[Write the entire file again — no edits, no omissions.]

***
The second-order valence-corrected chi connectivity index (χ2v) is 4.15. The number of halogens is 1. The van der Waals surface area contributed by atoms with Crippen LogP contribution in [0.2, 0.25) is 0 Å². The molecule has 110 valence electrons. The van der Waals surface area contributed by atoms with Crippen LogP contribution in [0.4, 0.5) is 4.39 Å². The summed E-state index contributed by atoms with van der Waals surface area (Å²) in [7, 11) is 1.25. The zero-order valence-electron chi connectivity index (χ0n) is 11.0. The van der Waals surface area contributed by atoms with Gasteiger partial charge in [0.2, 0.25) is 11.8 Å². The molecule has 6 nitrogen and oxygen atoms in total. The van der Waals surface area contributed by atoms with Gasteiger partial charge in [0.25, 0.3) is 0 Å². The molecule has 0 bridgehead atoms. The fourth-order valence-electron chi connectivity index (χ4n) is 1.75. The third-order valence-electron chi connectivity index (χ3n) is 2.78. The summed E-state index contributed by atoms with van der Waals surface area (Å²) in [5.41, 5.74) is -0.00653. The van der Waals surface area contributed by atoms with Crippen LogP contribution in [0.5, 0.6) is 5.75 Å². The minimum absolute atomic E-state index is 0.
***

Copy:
The second-order valence-corrected chi connectivity index (χ2v) is 4.15. The number of halogens is 1. The van der Waals surface area contributed by atoms with Crippen LogP contribution in [0.2, 0.25) is 0 Å². The molecule has 110 valence electrons. The van der Waals surface area contributed by atoms with Crippen LogP contribution in [0.4, 0.5) is 4.39 Å². The summed E-state index contributed by atoms with van der Waals surface area (Å²) in [7, 11) is 1.25. The zero-order valence-electron chi connectivity index (χ0n) is 11.0. The van der Waals surface area contributed by atoms with Gasteiger partial charge in [0.2, 0.25) is 11.8 Å². The molecule has 6 nitrogen and oxygen atoms in total. The van der Waals surface area contributed by atoms with Gasteiger partial charge in [0.25, 0.3) is 0 Å². The molecule has 0 bridgehead atoms. The fourth-order valence-electron chi connectivity index (χ4n) is 1.75. The third-order valence-electron chi connectivity index (χ3n) is 2.78. The summed E-state index contributed by atoms with van der Waals surface area (Å²) in [5.41, 5.74) is -0.00653. The van der Waals surface area contributed by atoms with Crippen LogP contribution in [0.5, 0.6) is 5.75 Å². The minimum absolute atomic E-state index is 0.